5. 5. The Licensed Hospitality Apprenticeship is adding another level of knowledge to Connor’s skills, with compliance and management being added to Connor’s current list of skills. Shepherd Neame believes in investing in people, so the apprenticeship works for everyone. Connor receives a recognized qualification that furthers his dream of becoming a pub landlord while Shepherd Neame, through Lewisham College, trains a member of staffto management level expertise. I was looking for a course that would put me on the right path to a career. I’d always been interested in construction, so I joined a brickwork course when I was 18. I got a thrill out of doing something different and I felt really proud that I was good at brickwork. The College offered me a lot of support and helped me navigate the challenge of being a woman in the construction trade. I became an apprentice at the Olympics, working on countless walls at the Olympic Park, and I won the Olympic Delivery Authority’s Apprentice of the Year. Through my work on the Olympic site, I met the Queen and Gordon Brown, and I kept working at Galostar.I progressed to Level 3 and I finished 2nd place in the Young Builder of the Year, a UK-widecompetition presented by Youthbuild UK. I’ve won the London SkillBuild in Bricklayingtwice, the first woman to ever win. It was a great challenge! I’m currently studying BuildingStudies and I am working with Skanska, who offered me the opportunity to join them as aQuantity Surveyor. I want to go as far as I can, right up to the top. I don’t where I’ll end up,but I have the ambition to learn everything I can to be great at my job.When Daniel Bennett left school three years ago his future looked uncertain. Today, the 18-year-old is looking forward to a career in one of the country’s most exciting industries. As acreative apprentice employed by Lewisham College incorporating Southwark College, he’sgained invaluable training and experience in putting on a show, from stage management, toset construction and lighting.“What I’ve really enjoyed, is that you’re not just sitting in a classroom – you get loads ofoutside experience,” said Daniel. “I’ve had a lot of practical, hands-on work experience andhave helped out on productions at the National Theatre and Edinburgh Fringe.” 5AOC London Region, November 2012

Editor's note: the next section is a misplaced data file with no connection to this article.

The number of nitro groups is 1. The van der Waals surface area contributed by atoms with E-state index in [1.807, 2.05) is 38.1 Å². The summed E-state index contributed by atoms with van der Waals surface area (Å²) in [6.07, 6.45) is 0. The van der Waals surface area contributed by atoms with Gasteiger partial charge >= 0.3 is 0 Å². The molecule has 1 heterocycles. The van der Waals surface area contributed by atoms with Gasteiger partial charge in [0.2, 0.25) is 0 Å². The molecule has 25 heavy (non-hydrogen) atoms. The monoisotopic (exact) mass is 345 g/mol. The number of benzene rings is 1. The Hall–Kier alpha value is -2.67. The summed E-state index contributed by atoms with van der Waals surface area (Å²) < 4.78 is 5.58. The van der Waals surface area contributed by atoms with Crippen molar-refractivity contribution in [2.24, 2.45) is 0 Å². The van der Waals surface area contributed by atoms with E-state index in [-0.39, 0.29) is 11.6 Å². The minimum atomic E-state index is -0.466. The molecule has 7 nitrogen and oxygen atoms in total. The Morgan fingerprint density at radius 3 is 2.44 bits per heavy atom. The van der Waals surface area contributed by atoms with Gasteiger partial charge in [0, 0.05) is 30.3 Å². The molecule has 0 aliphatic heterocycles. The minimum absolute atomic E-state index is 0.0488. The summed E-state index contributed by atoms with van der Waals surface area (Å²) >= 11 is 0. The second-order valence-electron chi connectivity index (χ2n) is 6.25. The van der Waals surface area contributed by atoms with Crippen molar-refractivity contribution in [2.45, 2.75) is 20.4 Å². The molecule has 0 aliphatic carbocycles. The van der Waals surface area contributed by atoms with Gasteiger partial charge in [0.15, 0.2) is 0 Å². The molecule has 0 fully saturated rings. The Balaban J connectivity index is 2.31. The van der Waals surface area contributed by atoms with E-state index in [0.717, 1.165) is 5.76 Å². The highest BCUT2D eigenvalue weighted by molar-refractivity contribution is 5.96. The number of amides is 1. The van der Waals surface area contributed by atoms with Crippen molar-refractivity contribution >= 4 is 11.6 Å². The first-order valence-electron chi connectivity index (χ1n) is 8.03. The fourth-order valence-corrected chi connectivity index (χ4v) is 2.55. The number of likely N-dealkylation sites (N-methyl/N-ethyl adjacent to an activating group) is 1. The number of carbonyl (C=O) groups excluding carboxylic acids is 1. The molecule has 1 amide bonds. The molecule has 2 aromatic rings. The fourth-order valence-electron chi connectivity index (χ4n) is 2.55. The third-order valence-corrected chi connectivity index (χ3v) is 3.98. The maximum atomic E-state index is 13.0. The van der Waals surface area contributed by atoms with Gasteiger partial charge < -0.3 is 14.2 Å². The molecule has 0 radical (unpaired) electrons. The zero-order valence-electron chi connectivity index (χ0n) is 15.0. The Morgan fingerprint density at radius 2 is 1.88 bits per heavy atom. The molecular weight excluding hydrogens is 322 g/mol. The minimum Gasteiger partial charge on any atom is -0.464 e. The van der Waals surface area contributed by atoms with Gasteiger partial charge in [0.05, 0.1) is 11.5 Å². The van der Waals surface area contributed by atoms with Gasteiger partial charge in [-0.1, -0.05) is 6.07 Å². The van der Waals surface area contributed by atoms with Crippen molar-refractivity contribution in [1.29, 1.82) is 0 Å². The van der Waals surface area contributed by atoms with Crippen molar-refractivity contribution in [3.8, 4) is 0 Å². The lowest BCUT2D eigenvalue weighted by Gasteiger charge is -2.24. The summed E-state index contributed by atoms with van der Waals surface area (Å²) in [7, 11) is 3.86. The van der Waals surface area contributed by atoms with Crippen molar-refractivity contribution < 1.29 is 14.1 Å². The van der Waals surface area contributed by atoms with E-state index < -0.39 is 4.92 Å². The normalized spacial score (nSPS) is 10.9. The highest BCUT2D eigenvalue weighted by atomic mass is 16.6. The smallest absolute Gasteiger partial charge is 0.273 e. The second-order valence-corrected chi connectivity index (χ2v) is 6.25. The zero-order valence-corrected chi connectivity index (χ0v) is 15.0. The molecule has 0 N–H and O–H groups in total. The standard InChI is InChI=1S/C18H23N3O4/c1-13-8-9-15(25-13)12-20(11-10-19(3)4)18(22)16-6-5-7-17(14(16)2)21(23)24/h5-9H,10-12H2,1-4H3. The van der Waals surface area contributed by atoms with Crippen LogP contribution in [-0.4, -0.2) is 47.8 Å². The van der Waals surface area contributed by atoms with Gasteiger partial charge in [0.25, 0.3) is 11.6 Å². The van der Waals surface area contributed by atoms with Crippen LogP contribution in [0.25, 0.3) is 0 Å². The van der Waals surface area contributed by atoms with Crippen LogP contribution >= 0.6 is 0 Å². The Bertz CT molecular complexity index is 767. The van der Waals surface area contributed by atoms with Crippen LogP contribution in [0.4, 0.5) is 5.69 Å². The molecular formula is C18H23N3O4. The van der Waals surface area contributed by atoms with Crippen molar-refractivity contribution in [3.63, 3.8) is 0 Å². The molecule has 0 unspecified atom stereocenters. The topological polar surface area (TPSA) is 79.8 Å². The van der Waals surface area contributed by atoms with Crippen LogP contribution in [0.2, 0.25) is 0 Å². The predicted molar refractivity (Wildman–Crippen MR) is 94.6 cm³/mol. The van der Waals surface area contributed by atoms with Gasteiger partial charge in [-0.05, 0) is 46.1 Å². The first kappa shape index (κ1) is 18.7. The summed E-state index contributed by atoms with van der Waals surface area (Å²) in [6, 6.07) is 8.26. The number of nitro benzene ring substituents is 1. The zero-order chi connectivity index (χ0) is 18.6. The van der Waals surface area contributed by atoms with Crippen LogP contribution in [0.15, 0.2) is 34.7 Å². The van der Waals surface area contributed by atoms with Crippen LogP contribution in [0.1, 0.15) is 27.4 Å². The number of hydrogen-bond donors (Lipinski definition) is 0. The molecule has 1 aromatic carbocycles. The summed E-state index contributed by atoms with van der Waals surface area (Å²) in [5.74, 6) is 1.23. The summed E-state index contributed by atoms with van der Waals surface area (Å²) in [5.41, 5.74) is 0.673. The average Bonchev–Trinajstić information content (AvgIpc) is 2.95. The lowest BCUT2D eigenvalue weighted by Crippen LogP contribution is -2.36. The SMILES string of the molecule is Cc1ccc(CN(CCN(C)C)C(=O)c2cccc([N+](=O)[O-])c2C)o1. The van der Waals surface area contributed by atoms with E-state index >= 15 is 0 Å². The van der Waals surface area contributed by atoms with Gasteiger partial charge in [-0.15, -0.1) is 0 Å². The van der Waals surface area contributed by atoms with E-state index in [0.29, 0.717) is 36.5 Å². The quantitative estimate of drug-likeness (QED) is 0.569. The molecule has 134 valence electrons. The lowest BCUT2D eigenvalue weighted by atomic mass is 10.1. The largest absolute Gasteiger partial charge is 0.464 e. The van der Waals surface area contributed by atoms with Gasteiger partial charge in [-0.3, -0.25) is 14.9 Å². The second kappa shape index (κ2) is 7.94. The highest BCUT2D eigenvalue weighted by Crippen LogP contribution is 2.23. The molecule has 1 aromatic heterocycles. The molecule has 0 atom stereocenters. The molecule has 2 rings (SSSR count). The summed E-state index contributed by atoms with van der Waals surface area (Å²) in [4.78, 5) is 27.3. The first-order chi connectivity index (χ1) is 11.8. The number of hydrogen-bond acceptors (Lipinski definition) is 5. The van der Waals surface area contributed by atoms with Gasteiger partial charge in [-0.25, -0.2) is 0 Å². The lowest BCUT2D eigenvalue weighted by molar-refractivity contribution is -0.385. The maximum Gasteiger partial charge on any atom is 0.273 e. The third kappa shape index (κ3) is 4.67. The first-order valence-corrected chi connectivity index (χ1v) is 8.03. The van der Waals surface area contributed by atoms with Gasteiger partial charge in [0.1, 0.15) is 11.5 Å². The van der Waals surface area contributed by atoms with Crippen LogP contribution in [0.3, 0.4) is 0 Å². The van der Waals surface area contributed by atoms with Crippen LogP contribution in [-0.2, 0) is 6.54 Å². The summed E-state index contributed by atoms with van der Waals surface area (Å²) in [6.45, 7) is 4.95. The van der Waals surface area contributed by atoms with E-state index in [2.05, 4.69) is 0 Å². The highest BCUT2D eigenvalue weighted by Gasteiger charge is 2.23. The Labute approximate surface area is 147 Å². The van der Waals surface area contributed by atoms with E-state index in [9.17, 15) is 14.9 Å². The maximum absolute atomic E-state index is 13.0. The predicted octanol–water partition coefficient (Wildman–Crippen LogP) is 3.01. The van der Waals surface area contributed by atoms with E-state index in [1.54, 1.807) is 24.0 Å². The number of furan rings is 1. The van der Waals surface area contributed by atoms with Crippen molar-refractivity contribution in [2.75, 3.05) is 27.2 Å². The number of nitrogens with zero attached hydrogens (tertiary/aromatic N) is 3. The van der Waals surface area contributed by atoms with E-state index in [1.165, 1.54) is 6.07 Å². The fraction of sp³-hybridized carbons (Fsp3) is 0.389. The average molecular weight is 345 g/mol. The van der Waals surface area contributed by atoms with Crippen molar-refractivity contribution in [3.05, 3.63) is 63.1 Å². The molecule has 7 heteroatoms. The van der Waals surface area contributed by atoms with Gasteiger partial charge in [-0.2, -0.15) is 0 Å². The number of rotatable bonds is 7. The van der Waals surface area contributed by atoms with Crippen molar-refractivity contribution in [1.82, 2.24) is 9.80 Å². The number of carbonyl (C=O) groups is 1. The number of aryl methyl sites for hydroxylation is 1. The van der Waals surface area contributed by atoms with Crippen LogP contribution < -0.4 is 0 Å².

6. 6. Daniel, from Greenwich, took a one-year technical theatre and stage production course atLewisham after leaving school. He knew he wanted to work in some area of theatreproduction and found the course gave him an excellent grounding. “I normally strugglewith studying because I am dyslexic,” said Daniel. “But the college gave me a lot of supportand the coursework was all based on evidence, so I could take photographs with shortcaptions for my assessments.”After he finished the course Daniel was accepted for a creative apprenticeship at the college.His tutor Sue Baynton, said he’s a great role model for new students. “Everywhere he hasworked, people have been full of praise for Daniel,” said Sue. “He’s a positive role modelbecause students can see how far he has come.”Tower Hamlets CollegeEmma Maclaine, 18, from Bow, Level 2 Business Administration Apprentice atRichardson SupplyI chose to train on an apprenticeship because a full-time College course didn’t suit me. Iknew I needed more qualifications, but really wanted to start working so knew this was thebest way to do it.TowerSkills was the right training provider for me because it’s nearby, and it wasrecommended to me by friends that were studying there. Everyone is supportive, and Iknow lots of friendly staff there that I can go to for help and advice when I need it.My day-to-day job tasks include logging quotes and orders, opening the post, taking phonecalls and filing. I help take the pressure off my colleagues so they can concentrate on other work. The Employer What I really like about Richardson Supply is they’re really supportive and push me to achieve. I now understand their system and know their customers. Next StepsI definitely want to progress on to the Level 3 Apprenticeship in Business Administrationonce I complete the Level 2. I would certainly consider working full-time at RichardsonSupply thereafter and start moving up the career ladder.Jonathan Beedie, 21, from Woolwich, Level 2 Design Apprentice at thinkerdoer 6AOC London Region, November 2012